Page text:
Stearns has $2 million, and no campaign to spend it on

"Twelve-term U.S. Rep. Cliff Stearns lost his Republican primary to a little known tea party opponent last week with as much as $2 million still sitting in his campaign account. Now he has no campaign to spend it on." "Cash, but no campaign".

West, Murphy to debate

"U.S. Rep. Allen West, R-Palm Beach Gardens, and Democratic challenger Patrick Murphy have set aside Oct. 19 for a one-hour debate on WPTV Channel 5 if their campaigns can agree on the format for the showdown." "Tentative agreement for congressional debate between Murphy, West".

"Law tying teacher salaries to test scores still intact"

"Palm Beach County School District and teachers union officials Thursday applauded a judge’s decision striking down the state’s rules putting a merit pay system in place, but their enthusiasm was tempered by the fact the law tying their salaries to evaluations and test scores was still intact."

Late Wednesday, Administrative Law Judge John Van Laningham declared the rule the state Department of Education created to put merit pay in place to be invalid. State officials “failed to materially follow the applicable rule making process,” Van Laningham wrote. But his ruling does not strike down the merit pay system, which was created in a bill passed by the legislature last year. It only strikes down the rule governing the way the law would be carried out. State officials did not follow proper procedures in creating it, Van Laningham said.
"Teachers union, district officials see judge’s ruling as chance to get new merit pay system ‘right’". See also "Judge Rejects Teacher Evaluation Rule".

Protests at Republican convention

"Tampa strives for balance on protests at Republican convention".

GOP leaders have been in constant contact with hurricane expert, Pat Robertson

Frank Cerabino: "Party leaders have been in constant contact with the nation’s foremost faith-based hurricane expert, the Rev. Pat Robertson, who has assured us that God has merely directed the path of the storm toward Key West, as a way to endorse the party’s efforts to thwart the homosexual agenda. Once God issues his judgment on the Sunday afternoon tea dances in Key West, the storm is predicted to continue on a northerly path that may bring it perilously close to the convention site, which is in a low-lying coastal area." "A few contingency plans for the GOP convention prepping for Hurricane Isaac".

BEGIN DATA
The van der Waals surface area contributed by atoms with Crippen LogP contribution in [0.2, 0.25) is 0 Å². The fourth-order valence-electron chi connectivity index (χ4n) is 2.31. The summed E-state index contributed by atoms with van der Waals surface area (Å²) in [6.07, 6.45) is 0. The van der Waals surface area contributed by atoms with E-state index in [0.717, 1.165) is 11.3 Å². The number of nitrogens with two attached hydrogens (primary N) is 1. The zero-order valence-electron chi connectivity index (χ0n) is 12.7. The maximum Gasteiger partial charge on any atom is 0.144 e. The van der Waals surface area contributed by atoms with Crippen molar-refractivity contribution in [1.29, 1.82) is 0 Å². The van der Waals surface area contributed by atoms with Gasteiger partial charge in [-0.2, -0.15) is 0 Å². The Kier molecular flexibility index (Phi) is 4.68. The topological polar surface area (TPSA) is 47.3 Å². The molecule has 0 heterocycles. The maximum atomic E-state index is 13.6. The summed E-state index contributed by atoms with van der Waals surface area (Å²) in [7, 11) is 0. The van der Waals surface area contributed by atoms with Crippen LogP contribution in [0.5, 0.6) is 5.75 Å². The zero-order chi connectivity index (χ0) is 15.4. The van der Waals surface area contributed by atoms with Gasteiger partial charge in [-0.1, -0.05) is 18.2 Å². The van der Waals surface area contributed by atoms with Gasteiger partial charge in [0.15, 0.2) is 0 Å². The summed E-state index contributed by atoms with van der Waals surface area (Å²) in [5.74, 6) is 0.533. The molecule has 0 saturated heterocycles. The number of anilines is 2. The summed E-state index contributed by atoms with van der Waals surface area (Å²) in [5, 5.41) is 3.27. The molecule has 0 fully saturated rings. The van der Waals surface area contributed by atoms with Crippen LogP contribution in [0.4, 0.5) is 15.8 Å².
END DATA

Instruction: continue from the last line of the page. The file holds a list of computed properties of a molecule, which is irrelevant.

Blame lays squarely on the shoulders of the Republican-led Legislature

The Tampa Bay Times editorial board: "The Pinellas County Commission, for one, knew many taxpayers wouldn't be happy when they opened their TRIM — truth in millage — notices this week and saw close to a 5 percent increase in the tax rate it charges for general government services."

So the Republican-dominated board took the unusual step of including a note to taxpayers passing the buck, and rightly so. The blame for this increase in millage lays squarely on the shoulders of the Republican-led Legislature, which instead of spending the time and resources to correct a faulty Medicaid billing system, just decided to require immediate and extraordinary payments from counties so the state would not have to make more cuts or raise taxes.
"Whom to blame for higher taxes".

Babies on parade

"The Florida Democratic Party displayed its new line of state House candidates for Tallahassee lobbyists this week in a sedate little reception in the Governors Club, the private redoubt of corporate deal-making a block from the state Capitol." "Democratic House candidates make their Tallahassee debut".